The True Price of Experience and Opportunity
Go to school, they said. Get good grades and learn important skills, they said. If you’re that way inclined, go to university, they said. Work hard, they said. It’ll get you on the career ladder to a decent career, they said.
What they didn’t say was that the ladder has long been rickety and gnawed by termites. Taking your first step is incredibly daunting and, for the most part, teeming of disappointment and a lack of support. Those who make it are revered and seen as, wait for it, the exception rather than the rule. A worrying proportion that make it have to invest more money to gain this ‘valuable experience’, trying as hard as they can to fix the ladder ‘for free’.
We are Generation X: they have taken away our hopes, dreams and even our natural curiosity. They have squandered our talent, instead preferring your own outdated models of how to conduct yourselves in a ‘civil fashion’. They are the people who have caused this mess and have no intention of cleaning it up.
Causes, Concerns and Consequences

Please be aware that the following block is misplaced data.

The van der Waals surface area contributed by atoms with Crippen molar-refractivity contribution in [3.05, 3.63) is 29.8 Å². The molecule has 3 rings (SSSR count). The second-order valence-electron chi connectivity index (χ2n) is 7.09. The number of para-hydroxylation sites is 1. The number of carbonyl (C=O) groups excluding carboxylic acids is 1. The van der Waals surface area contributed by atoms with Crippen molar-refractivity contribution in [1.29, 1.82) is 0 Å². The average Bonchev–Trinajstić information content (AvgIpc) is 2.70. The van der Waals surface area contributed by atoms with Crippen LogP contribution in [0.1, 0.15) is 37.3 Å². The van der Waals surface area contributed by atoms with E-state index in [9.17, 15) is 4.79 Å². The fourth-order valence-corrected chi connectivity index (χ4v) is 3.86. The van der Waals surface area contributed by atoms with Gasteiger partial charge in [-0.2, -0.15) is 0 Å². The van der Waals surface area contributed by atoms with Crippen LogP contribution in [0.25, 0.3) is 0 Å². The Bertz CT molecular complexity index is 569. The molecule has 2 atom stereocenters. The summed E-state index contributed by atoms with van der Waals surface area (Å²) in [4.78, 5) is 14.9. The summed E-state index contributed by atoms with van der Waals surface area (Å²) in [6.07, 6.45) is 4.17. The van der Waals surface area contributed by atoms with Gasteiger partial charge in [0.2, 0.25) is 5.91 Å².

Why do I write such a scathing blog? After all, my blog is about popular science and exploring that, right? That is true but I am also a keen advocate of important social issues. And, at the end of the day, it is all interrelated: our passion for science and science communication can only hold so strong in the face of a stark lack of opportunities for young scientists and communicators to jump onto the career ladder. A jump that we have been working all our lives to make. We then arrive to the moment we make the professional leap to find our resources dwindling at an alarming rate and our opportunities increasingly less appealing or, in many cases, becoming non-existent. What could be worse? Well, how about the fact that we are told to ‘accept it, quit whining and deal with it’. Accept it? No thanks. Quit whining? Asserting myself is not the same as whining: it’s intended to make myself heard. Deal with it? Like previous generations have dealt with the economy and environmental conservation and…the list goes on. Oh, and the for the record, gay marriage bill? Well done on passing it, Britain. Go on, pat yourselves on the shoulders. Pat yourselves on the shoulders for your incredibly draconic ways and for being a huge disappointment where the ‘we’ll concentrate on the important issues’ dogma is concerned. As someone I know aptly put it, ‘it’s like rearranging the deck chairs on the Titanic whilst the ship sinks’. And boy is this ship sinking.